Edward Glaeser on why human beings love and need cities, or why we choose to live so close to one another:
Perhaps the clearest reason why people cluster together in cities is that wages and productivity rise with density.
But interpreting these results is tricky:
If cities are machines for learning, as suggested by the fact that wages rise more quickly in cities, then a young person who moves from rural India to Bangalore won’t become instantly more productive. The result on the wage gains of movers suggest that some of the productivity differences across space may reflect the selection of more skilled people into cities. But in my opinion, they somewhat overcorrect, and eliminate the impact that cities have on learning. As such, they may be something of a lower bound on the true connection between productivity and density.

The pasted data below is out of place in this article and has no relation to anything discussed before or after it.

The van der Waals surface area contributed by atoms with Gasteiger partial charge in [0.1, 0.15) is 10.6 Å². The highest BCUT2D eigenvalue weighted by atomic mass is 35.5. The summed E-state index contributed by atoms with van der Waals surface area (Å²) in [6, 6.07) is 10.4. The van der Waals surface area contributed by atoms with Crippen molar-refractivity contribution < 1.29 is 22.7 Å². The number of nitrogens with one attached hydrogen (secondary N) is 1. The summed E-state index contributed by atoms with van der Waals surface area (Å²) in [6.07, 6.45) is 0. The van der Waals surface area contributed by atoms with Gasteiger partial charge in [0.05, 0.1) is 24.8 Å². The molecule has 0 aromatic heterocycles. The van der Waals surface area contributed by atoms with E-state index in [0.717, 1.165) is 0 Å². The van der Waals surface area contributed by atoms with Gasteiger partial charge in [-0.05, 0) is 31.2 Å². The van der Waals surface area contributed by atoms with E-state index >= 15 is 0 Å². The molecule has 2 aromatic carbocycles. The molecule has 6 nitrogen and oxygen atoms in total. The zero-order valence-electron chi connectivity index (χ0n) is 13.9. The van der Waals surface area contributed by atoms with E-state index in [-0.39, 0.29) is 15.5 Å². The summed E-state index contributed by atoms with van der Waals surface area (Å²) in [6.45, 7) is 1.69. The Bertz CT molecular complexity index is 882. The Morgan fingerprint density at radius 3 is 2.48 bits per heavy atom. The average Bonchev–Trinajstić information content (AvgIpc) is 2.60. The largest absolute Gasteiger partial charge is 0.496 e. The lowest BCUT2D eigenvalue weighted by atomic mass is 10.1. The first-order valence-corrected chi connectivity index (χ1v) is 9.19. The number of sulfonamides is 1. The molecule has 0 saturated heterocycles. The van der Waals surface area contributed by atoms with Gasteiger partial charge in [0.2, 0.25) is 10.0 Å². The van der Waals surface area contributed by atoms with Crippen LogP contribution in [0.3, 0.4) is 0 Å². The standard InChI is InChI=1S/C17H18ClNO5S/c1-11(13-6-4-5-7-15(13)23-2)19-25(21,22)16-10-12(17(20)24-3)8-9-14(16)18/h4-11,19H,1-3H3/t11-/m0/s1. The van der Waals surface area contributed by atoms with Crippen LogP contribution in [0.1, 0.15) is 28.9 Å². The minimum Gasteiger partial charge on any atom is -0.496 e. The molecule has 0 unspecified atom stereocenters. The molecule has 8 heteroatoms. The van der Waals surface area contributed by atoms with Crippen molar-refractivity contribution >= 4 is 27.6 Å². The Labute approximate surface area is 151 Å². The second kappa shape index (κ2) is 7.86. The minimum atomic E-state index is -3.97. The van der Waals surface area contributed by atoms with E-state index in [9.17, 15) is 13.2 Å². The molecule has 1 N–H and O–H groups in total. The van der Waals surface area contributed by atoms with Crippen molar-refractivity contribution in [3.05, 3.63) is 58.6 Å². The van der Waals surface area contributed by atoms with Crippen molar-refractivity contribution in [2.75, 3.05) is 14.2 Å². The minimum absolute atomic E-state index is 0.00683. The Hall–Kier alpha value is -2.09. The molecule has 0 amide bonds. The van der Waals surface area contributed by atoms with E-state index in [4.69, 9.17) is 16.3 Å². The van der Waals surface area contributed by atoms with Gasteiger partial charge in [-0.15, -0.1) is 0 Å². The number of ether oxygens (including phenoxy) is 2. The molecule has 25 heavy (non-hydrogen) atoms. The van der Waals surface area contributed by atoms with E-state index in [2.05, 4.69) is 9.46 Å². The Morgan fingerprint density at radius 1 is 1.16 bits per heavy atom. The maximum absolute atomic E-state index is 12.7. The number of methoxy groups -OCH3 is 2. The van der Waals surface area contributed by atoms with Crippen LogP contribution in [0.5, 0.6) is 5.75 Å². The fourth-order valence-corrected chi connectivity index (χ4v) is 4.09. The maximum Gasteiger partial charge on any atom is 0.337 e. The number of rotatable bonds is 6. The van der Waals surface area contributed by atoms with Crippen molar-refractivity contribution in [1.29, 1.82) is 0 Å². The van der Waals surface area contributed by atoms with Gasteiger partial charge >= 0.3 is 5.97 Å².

With one-third of the world’s population officially urban, understanding what makes cities great and considering their future is more important than ever.